• “Joseph Buloff was born in 1899. The careers of Buloff, leading actor of Vilnia Troupe, and his wife, Luba Kadison, leading actress and the daughter of the founder of the Vilnia Troupe in Poland, Leib Kadison, are among the most extensive in the history of Yiddish theater. Actor Joseph Buloff left his native Eastern Europe in 1926 and came to the U.S. when he was invited to join Maurice Schwartz’s Yiddish Art Theater, and by the mid 1930s he was performing in English as well. He appeared in over 225 Yiddish plays before 1936 when he made his Broadway debut. He created the character of Ali Hakim, the Persian peddler, in the original Broadway production of Oklahoma[!] and directed Mr. [sic] McThing on Broadway. Buloff was particularly famous for his interpretation of Chekhov’s Di Mahawshefah (The Witch), which he even performed in Johannesburg in 1950. He made his film debut in 1940 in Let’s Make Music. Luba Kadison (December 13, 1906-May 4-2006) was born in Vilnius, the capital of Lithuania (at that time part of the Russian empire). She toured with Vilnia Theatre Kovno, Bialystock, and Grodno. The troupe eventually moved to Warsaw where Luba, as a young girl was cast in boys’ roles. In 1949, Luba and Joseph obtained the Yiddish rights for Arthur Miller’s Death of a Salesman and toured it to Buenos Aires, where there was a vibrant Yiddish-speaking community. The Peronist government banned money exchanges, and the Buloffs returned to New York having lost money on the venture. However, the New York Yiddish version was an artistic and financial success. George Gross, in the magazine Commentary, wrote that ‘the Yiddish play is really the original and the Broadway production was merely Miller’s translation into English!’ After the war, the New York Yiddish theatre declined. Yiddish actors were either absorbed into American theater or retired. Luba, who felt limited by her accent, worked very little. When Joseph Buloff died in 1985, Luba donated his archive to the Harvard College library. She also worked on getting his book, From the Old Marketplace, published, and regretted that Joe did not see this happen during his lifetime. Her memoirs, On State, Off Stage, written in collaboration with Buloff, won the 1994 National Book Award. The Joseph Buloff papers contain scripts, photographs, programs, flyers, reviews, contracts and notes. The scripts include many of the popular plays in which Buloff performed, as well as English adaptations of the Yiddish classics of Scholem Aleichem’s The Crabby Crawler, Eternal Life, Tevye and His Seven Daughters, God Will Provide, The Mad Batlan, Temptation by I. Peretz, Chains by H. Levick, The Singer of His Sorrow by O. Dymov, The Kibitzer by J. Swerling. The scripts include a number of adapted and translated works from world literature, by authors such as Chekhov and Gogol. The collection includes manuscripts and drafts of Buloff’s work, Beggar in Paradise, based on Lame Fishke by Mendele Mohker Sforim. There is also My Conception of the Part of Linda in Arthur Miller’s ‘Death of a Salesman’ by Luba Kadison and her Autobiography.”—http://www.nypl.org/research/lpa/the/pdf/TheBulof.pdf, August 26, 2008.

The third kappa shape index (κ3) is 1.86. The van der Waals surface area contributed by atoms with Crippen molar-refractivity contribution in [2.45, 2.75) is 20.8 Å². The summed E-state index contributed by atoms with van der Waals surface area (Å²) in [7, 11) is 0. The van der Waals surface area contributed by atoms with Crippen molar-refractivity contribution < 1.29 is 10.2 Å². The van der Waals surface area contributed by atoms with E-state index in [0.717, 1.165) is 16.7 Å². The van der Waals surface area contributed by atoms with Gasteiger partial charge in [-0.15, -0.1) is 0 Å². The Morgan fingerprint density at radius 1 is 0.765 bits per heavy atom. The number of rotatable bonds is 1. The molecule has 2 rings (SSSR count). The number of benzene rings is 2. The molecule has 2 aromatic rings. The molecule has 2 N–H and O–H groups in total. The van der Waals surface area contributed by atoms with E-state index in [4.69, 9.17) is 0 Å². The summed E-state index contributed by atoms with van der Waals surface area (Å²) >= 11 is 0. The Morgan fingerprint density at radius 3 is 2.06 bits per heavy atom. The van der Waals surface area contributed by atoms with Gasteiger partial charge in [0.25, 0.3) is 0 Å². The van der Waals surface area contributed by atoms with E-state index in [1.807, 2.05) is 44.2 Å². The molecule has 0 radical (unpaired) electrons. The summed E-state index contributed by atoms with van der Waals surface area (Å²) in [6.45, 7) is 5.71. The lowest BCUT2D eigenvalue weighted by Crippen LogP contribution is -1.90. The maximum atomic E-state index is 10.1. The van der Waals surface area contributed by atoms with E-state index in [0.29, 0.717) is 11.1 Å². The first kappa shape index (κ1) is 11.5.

Chekhov (Anton Chekhov, Russian playwright, medical doctor, 1860-1904, http://en.wikipedia.org/wiki/Anton_Chekhov).